Frank William Boreham 1871-1959

Frank William Boreham 1871-1959
A photo F W Boreham took of himself in 1911

Wednesday, April 18, 2007

The F W Boreham Approach: Urging Connections

In seeking to characterize F W Boreham’s style of writing and interweaving thoughts about God, the Boreham approach could be described as a theology urging connections.

The Cistercian writer Thomas Merton suggested the possibilities of the pen making divine-human connections when he said, “To write is to think and to live, even to pray.”[1]

On a similar tack, the Czech novelist Franz Kafka identified “writing as a form of prayer,”[2] a phrase interpreted by Melbourne journalist Deborah Forster to mean, “Writing … is a letter to infinity, a way of connecting to the world.”[3]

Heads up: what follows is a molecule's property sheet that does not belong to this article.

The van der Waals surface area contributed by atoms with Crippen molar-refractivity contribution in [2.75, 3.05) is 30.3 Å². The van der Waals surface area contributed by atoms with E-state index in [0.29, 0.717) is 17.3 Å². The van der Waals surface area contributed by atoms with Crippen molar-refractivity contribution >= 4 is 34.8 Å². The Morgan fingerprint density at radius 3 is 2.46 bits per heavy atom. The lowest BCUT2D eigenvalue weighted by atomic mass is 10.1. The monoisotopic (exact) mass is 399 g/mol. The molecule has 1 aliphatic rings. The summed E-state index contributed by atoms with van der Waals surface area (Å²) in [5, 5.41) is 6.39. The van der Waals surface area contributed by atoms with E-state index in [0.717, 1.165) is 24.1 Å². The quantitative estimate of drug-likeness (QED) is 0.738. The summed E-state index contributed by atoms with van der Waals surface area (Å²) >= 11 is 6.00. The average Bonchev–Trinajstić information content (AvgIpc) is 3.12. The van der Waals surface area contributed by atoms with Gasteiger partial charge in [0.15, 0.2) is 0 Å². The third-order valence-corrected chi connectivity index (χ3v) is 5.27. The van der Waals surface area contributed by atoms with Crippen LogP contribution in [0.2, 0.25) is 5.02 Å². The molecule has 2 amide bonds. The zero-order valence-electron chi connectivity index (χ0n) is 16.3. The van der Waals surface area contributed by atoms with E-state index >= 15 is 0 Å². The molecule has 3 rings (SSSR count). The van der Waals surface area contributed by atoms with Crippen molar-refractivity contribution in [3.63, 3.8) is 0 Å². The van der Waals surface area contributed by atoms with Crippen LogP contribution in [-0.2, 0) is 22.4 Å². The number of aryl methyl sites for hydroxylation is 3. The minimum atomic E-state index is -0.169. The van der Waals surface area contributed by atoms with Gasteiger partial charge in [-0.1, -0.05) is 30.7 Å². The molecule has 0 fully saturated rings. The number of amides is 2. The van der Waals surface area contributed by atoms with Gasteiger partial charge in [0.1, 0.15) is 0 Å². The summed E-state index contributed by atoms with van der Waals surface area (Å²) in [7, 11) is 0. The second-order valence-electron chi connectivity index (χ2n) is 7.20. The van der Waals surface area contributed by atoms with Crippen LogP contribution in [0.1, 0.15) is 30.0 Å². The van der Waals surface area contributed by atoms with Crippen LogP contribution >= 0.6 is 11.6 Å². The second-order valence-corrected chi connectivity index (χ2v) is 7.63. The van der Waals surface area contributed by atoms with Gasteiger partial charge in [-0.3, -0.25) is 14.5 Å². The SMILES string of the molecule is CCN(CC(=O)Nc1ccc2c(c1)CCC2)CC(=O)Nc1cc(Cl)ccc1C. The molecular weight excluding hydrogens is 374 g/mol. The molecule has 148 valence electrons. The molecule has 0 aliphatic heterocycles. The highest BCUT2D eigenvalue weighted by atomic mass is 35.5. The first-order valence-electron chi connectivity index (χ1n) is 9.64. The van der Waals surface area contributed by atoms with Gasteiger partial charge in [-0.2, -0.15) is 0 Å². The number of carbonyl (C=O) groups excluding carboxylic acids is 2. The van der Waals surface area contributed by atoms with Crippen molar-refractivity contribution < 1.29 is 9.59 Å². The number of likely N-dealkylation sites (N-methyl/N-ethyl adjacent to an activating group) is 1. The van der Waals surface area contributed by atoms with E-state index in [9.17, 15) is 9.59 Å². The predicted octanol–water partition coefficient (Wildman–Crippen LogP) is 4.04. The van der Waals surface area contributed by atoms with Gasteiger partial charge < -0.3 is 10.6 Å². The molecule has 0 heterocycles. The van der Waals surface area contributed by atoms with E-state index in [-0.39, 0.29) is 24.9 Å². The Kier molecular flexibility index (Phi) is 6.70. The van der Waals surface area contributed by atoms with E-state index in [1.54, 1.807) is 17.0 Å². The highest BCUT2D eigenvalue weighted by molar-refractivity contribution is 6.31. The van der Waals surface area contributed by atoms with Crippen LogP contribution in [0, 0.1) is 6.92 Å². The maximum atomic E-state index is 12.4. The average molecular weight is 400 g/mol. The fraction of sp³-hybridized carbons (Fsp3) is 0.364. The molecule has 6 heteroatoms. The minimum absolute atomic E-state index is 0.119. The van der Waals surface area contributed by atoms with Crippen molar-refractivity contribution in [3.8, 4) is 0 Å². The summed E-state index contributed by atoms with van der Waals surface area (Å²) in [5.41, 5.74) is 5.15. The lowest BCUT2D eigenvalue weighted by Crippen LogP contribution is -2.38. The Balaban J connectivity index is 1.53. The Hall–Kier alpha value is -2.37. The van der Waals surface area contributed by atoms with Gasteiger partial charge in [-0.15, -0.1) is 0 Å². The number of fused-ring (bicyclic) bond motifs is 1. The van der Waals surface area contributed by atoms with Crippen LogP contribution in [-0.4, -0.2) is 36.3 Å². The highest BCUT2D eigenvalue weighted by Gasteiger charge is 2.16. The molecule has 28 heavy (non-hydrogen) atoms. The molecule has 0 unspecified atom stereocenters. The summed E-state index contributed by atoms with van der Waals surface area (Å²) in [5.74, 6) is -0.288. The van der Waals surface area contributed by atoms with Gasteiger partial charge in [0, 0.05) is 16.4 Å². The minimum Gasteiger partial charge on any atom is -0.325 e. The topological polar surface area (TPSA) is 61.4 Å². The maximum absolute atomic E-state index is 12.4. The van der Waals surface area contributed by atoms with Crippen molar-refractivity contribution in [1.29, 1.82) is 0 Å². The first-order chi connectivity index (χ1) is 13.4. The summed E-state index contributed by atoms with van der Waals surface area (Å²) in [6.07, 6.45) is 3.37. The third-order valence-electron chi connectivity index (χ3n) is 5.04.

When Frank Boreham said, “I share it with all the world and all the ages,” he was not only expressing his jubilation at the opportunities of sharing his discoveries with his readers but hinting at the various connections that can be made through the act of writing.[4]

Geoff Pound

Image: “the various connections that can be made through the act of writing.”

[1] Thomas Merton, The intimate Merton: His life from his journals, eds. Patrick Hart and Jonathan Montaldo (New York: Lion Publishing, 1999), 9.
[2] Frederick R Karl, Franz Kafka, representative man (New York: Fromm International Publishing Corporation, 1991), 644.
[3] Deborah Forster, ‘Hearing the prayer’, Age, 29 September 2001.
[4] F W Boreham, The golden milestone, 37.